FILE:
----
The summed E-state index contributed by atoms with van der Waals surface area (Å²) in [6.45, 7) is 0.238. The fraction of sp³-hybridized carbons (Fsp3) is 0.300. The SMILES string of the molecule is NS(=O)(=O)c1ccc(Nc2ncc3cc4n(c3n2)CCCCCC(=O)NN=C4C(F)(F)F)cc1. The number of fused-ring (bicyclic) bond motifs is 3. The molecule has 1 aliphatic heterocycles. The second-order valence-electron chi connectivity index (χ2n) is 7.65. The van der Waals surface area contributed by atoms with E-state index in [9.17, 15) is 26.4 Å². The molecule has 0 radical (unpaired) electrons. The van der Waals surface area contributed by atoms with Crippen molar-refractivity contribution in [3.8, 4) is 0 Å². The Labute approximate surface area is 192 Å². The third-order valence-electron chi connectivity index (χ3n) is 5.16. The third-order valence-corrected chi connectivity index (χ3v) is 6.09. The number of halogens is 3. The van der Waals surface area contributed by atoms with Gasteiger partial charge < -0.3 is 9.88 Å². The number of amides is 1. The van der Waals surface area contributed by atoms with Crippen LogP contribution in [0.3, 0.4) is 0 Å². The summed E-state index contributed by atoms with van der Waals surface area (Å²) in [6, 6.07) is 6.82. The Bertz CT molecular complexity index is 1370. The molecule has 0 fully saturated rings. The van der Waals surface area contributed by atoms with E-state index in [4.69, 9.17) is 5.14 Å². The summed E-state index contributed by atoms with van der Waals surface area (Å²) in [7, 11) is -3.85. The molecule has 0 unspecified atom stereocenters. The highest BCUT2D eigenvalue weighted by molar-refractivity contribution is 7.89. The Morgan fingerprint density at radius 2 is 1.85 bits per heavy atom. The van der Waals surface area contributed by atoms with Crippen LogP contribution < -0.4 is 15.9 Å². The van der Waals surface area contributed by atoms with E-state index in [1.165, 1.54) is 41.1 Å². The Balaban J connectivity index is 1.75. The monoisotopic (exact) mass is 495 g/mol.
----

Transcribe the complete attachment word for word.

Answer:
The summed E-state index contributed by atoms with van der Waals surface area (Å²) in [6.45, 7) is 0.238. The fraction of sp³-hybridized carbons (Fsp3) is 0.300. The SMILES string of the molecule is NS(=O)(=O)c1ccc(Nc2ncc3cc4n(c3n2)CCCCCC(=O)NN=C4C(F)(F)F)cc1. The number of fused-ring (bicyclic) bond motifs is 3. The molecule has 1 aliphatic heterocycles. The second-order valence-electron chi connectivity index (χ2n) is 7.65. The van der Waals surface area contributed by atoms with E-state index in [9.17, 15) is 26.4 Å². The molecule has 0 radical (unpaired) electrons. The van der Waals surface area contributed by atoms with Crippen molar-refractivity contribution in [3.8, 4) is 0 Å². The Labute approximate surface area is 192 Å². The third-order valence-electron chi connectivity index (χ3n) is 5.16. The third-order valence-corrected chi connectivity index (χ3v) is 6.09. The number of halogens is 3. The van der Waals surface area contributed by atoms with Gasteiger partial charge < -0.3 is 9.88 Å². The number of amides is 1. The van der Waals surface area contributed by atoms with Crippen LogP contribution in [0.3, 0.4) is 0 Å². The summed E-state index contributed by atoms with van der Waals surface area (Å²) in [6, 6.07) is 6.82. The Bertz CT molecular complexity index is 1370. The molecule has 0 fully saturated rings. The van der Waals surface area contributed by atoms with E-state index in [4.69, 9.17) is 5.14 Å². The summed E-state index contributed by atoms with van der Waals surface area (Å²) in [7, 11) is -3.85. The molecule has 0 unspecified atom stereocenters. The highest BCUT2D eigenvalue weighted by molar-refractivity contribution is 7.89. The Morgan fingerprint density at radius 2 is 1.85 bits per heavy atom. The van der Waals surface area contributed by atoms with Crippen LogP contribution < -0.4 is 15.9 Å². The van der Waals surface area contributed by atoms with E-state index in [1.165, 1.54) is 41.1 Å². The Balaban J connectivity index is 1.75. The monoisotopic (exact) mass is 495 g/mol.